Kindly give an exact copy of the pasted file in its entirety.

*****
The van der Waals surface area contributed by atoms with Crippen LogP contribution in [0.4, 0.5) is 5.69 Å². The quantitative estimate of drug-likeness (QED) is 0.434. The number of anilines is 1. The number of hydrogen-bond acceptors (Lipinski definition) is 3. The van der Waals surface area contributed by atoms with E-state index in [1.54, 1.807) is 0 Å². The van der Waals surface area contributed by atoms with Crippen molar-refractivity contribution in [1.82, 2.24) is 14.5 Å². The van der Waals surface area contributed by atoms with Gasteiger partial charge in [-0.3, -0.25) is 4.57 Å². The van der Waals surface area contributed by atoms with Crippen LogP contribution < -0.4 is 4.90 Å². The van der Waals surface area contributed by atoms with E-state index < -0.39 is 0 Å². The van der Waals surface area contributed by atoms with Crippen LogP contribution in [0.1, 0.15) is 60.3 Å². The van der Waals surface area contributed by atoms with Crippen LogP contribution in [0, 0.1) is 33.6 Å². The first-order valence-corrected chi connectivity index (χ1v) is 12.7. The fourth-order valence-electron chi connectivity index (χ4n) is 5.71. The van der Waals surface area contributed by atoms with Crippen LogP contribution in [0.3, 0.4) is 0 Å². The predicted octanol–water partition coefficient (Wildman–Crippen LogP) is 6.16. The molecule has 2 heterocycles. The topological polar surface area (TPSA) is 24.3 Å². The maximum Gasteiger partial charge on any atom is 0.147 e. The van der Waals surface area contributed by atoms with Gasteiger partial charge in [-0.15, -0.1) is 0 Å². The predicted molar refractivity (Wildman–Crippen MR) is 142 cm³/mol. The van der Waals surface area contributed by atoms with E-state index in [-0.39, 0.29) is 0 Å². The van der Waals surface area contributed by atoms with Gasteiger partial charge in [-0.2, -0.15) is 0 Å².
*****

The van der Waals surface area contributed by atoms with Crippen LogP contribution in [0.4, 0.5) is 5.69 Å². The quantitative estimate of drug-likeness (QED) is 0.434. The number of anilines is 1. The number of hydrogen-bond acceptors (Lipinski definition) is 3. The van der Waals surface area contributed by atoms with E-state index in [1.54, 1.807) is 0 Å². The van der Waals surface area contributed by atoms with Crippen molar-refractivity contribution in [1.82, 2.24) is 14.5 Å². The van der Waals surface area contributed by atoms with Gasteiger partial charge in [-0.3, -0.25) is 4.57 Å². The van der Waals surface area contributed by atoms with Crippen LogP contribution < -0.4 is 4.90 Å². The van der Waals surface area contributed by atoms with E-state index < -0.39 is 0 Å². The van der Waals surface area contributed by atoms with Crippen LogP contribution in [0.1, 0.15) is 60.3 Å². The van der Waals surface area contributed by atoms with Crippen LogP contribution in [0, 0.1) is 33.6 Å². The first-order valence-corrected chi connectivity index (χ1v) is 12.7. The fourth-order valence-electron chi connectivity index (χ4n) is 5.71. The van der Waals surface area contributed by atoms with Crippen LogP contribution in [0.3, 0.4) is 0 Å². The predicted octanol–water partition coefficient (Wildman–Crippen LogP) is 6.16. The molecule has 2 heterocycles. The topological polar surface area (TPSA) is 24.3 Å². The maximum Gasteiger partial charge on any atom is 0.147 e. The van der Waals surface area contributed by atoms with Gasteiger partial charge in [-0.15, -0.1) is 0 Å². The predicted molar refractivity (Wildman–Crippen MR) is 142 cm³/mol. The van der Waals surface area contributed by atoms with E-state index in [-0.39, 0.29) is 0 Å². The van der Waals surface area contributed by atoms with Gasteiger partial charge in [-0.2, -0.15) is 0 Å².